CFO Patronis’ Bureau of Insurance Fraud found that Cox and his team targeted Brevard, Clay, Escambia, Flagler, Orange, Osceola, Seminole and Volusia Counties and Tarrant County, Texas. These areas were impacted by tropical storms and hurricanes, and Cox pressured homeowners to sign an AOB contract to have damages repaired. Cox received $139,444.97 from the 19 victims and their insurance carriers. After receiving the insurance payments, Cox’s team never started any of the work they were contracted to perform on the 19 homes. The payments made to Nationwide Catastrophe Services, Inc. and Restoration Response Services, Inc. were deposited into bank accounts controlled by Cox, who used the money for personal use.

Cox was arrested and booked into the Polk County Jail June 5, 2018. He faces multiple counts of grand theft and racketeering and could face up to 30 years in jail. The case is being prosecuted by the Attorney General’s Office of Statewide Prosecution.

When consumers sign an AOB they are granting their contractor or restoration specialist with the right to negotiate the insurance claim directly with their insurance carriers. This allows the contractor or restoration specialist to receive the consumer’s insurance benefits directly from the insurance carrier. Consumers who have experienced or witnessed this type of activity are encouraged to reach out to CFO Patronis’ Fraud Tip Hotline by calling 1-800-378-0445. Callers can choose to remain anonymous.


$1 Million in Grants Awarded for Fire Safety Equipment Supports Florida Firefighters

In his continued efforts to support Florida’s fire service community, CFO and State Fire Marshal Jimmy Patronis, in conjunction with Hendry County, presented more than $1 million in financial support to members of the Felda Volunteer Fire Department, Montura Volunteer Fire Department, Pioneer Plantation Volunteer Fire Department and the City of LaBelle. The grant funds were awarded from Florida’s Firefighter Grant Assistance Program and will be used to purchase fire safety equipment and update existing facilities.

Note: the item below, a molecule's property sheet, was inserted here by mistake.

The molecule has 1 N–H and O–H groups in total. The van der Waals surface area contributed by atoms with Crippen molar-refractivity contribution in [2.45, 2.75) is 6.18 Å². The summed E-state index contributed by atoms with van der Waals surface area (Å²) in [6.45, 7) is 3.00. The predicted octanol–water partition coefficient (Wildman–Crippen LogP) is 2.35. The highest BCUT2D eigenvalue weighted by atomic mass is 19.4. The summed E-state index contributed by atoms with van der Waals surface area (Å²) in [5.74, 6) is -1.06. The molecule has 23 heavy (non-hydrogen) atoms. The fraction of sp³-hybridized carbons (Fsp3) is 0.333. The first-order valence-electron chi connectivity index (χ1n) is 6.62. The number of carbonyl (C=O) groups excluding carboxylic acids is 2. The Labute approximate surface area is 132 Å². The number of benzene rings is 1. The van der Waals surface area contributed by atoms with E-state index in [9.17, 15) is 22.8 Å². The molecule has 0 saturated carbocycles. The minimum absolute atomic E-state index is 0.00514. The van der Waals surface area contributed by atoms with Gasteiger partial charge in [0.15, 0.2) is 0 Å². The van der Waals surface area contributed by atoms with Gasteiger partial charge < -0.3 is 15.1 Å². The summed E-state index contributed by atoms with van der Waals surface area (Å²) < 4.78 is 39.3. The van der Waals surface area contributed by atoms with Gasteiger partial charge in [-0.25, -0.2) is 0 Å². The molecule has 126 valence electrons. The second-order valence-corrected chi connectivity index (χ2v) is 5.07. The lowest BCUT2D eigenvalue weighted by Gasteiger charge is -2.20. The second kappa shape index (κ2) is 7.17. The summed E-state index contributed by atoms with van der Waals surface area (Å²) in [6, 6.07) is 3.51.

“More than 20 million residents across our state depend on the services and protection provided by our firefighters,” said State Fire Marshal Jimmy Patronis. “These grants will support our firefighters, improve their emergency response, and help them do their jobs safely and efficiently. No matter the size of the community, fire service needs for families remain the same. Florida’s firefighters put their lives on the line every day to protect our friends and family, and we must do everything to support their heroic efforts.”

The grant funds were awarded from Florida’s Firefighter Grant Assistance Program to Felda Volunteer Fire Department, Montura Volunteer Fire Department and Pioneer Plantation Volunteer Fire Department in the amounts of $55,414.60. These funds will be used for the purchase of fire safety equipment.

In addition, the City of LaBelle received funding for needed renovations to the LaBelle Fire Station in the amount of $318,000 and the purchase of a fire engine and other fire safety equipment in the amount of $525,000.


Florida Economic Briefs

A health-care headache as air-ambulances leave massive bills behind
Prices for emergency medical flights have increased significantly as air-ambulance operators expanded their networks and responded to a wider set of emergencies. The median charge to Medicare for a medical helicopter flight more than doubled to almost $30,000 in 2014, up from $14,000 in 2010, according to a 2017 report. Air-ambulance operators' special legal status has helped them oppose efforts to control their rates. At the heart of the dispute is a gap between what insurance will pay for the flight and what air-ambulance operators say must be chargd to keep flying.
Source: U.S. Government Accountability Office

Florida’s economy by Real Gross State Product outpacing U.S. growth
The latest forecast shows Florida’s economy, as measured by Real Gross State Product, outpacing U.S. growth over the next four years. The forecast, authored by economist Sean Snaith, foresees expansion at an average annual rate of 3.6 percent from 2018 to 2021. Real Gross State Product is additionally projected to expand by 3.7 percent this year and 4.3 percent in 2019 before easing to 3.5 percent in 2020 and 2.8 percent in 2021.
Source: UCF Institute of Economic Competitiveness